Research Topic

Microbe-Mediated Processes in Soils

About this Research Topic

Although only few chemical elements (H, O, C, N, P and S) are building blocks of microbial cells, microorganisms have evolved over several billion years to use every energy source available on earth. Different microbes require distinct nutrients for their catabolic and anabolic reactions. However, considering that the vast majority of these organisms live in communities, such huge metabolic diversity allows them to metabolize at least fifty different chemical elements. Given this wide versatility, microorganisms play an essential role in virtually all biogeochemical and elemental cycles on Earth, and are key to maintaining soil fertility and homeostasis. As human populations continue to increase, so too do rates of soil fertility loss, soil erosion, land conversion and fossil fuel use with drastic consequences for the composition of our atmosphere and therefore climate change. Soil microbial processes are integral to these biogeochemical changes. It is therefore critical that we understand them if we are to model, predict and find meaningful solutions to these issues. There are numerous questions surrounding the role of Bacteria and Archaea in soil, and we have a limited understanding of the interplay between eukaryotic microbes and soil processes.
In this context, this Research Topic will focus on important advances and perspectives of microbe-mediated processes in soils. Examples include but are not restricted to the use of soil microbes to mitigate the increasing levels of atmospheric greenhouse gases including methane and nitrous oxides, improvement of soil fertility through the enhancement nutrient availabilities or impacts on soil structure, or the direct promotion of plant growth, or the eukaryotic involvement in soil development and key biogeochemical cycles.
In this Research Topic, we look forward to collect both basic and applied studies related to this field. We encourage contributions (original research papers, review/mini-review papers, book reviews, short communications, and case reports/case studies) about all aspects of microbe-mediated processes in soils.


Keywords: Terrestrial ecology, microbial community, climate change, biogeochemical cycles, sustainable energy


Important Note: All contributions to this Research Topic must be within the scope of the section and journal to which they are submitted, as defined in their mission statements. Frontiers reserves the right to guide an out-of-scope manuscript to a more suitable section or journal at any stage of peer review.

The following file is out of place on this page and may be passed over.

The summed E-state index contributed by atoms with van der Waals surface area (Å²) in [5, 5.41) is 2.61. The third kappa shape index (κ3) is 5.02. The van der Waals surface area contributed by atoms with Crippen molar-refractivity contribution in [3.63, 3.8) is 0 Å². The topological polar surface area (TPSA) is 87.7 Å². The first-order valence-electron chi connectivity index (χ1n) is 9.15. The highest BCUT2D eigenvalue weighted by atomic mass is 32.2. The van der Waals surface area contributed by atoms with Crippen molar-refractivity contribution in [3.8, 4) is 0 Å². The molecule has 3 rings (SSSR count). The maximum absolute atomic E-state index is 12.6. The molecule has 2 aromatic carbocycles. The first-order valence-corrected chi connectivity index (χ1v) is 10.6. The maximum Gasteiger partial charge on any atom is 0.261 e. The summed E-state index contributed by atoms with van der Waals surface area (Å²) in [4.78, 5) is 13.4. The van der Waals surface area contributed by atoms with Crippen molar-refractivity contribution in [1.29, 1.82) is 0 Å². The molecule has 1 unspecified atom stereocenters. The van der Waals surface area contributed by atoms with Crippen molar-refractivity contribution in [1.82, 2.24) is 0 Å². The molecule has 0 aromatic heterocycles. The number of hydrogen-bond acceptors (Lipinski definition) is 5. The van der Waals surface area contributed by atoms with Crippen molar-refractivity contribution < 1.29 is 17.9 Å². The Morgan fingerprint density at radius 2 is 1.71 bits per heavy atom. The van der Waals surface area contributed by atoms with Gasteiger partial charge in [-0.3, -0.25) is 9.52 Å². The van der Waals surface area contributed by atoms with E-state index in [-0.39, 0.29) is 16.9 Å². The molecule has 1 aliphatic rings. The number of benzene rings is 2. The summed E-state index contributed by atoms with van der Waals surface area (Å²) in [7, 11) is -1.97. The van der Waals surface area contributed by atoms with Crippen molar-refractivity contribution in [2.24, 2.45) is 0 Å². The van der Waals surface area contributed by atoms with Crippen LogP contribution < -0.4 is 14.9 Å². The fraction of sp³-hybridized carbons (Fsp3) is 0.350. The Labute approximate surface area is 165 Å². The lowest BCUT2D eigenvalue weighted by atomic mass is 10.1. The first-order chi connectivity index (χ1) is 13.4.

Although only few chemical elements (H, O, C, N, P and S) are building blocks of microbial cells, microorganisms have evolved over several billion years to use every energy source available on earth. Different microbes require distinct nutrients for their catabolic and anabolic reactions. However, considering that the vast majority of these organisms live in communities, such huge metabolic diversity allows them to metabolize at least fifty different chemical elements. Given this wide versatility, microorganisms play an essential role in virtually all biogeochemical and elemental cycles on Earth, and are key to maintaining soil fertility and homeostasis. As human populations continue to increase, so too do rates of soil fertility loss, soil erosion, land conversion and fossil fuel use with drastic consequences for the composition of our atmosphere and therefore climate change. Soil microbial processes are integral to these biogeochemical changes. It is therefore critical that we understand them if we are to model, predict and find meaningful solutions to these issues. There are numerous questions surrounding the role of Bacteria and Archaea in soil, and we have a limited understanding of the interplay between eukaryotic microbes and soil processes.
In this context, this Research Topic will focus on important advances and perspectives of microbe-mediated processes in soils. Examples include but are not restricted to the use of soil microbes to mitigate the increasing levels of atmospheric greenhouse gases including methane and nitrous oxides, improvement of soil fertility through the enhancement nutrient availabilities or impacts on soil structure, or the direct promotion of plant growth, or the eukaryotic involvement in soil development and key biogeochemical cycles.
In this Research Topic, we look forward to collect both basic and applied studies related to this field. We encourage contributions (original research papers, review/mini-review papers, book reviews, short communications, and case reports/case studies) about all aspects of microbe-mediated processes in soils.


Keywords: Terrestrial ecology, microbial community, climate change, biogeochemical cycles, sustainable energy


Important Note: All contributions to this Research Topic must be within the scope of the section and journal to which they are submitted, as defined in their mission statements. Frontiers reserves the right to guide an out-of-scope manuscript to a more suitable section or journal at any stage of peer review.

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Submission Deadlines

28 February 2018 Abstract
31 August 2018 Manuscript

Participating Journals

Manuscripts can be submitted to this Research Topic via the following journals:

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Topic Editors

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Submission Deadlines

28 February 2018 Abstract
31 August 2018 Manuscript

Participating Journals

Manuscripts can be submitted to this Research Topic via the following journals:

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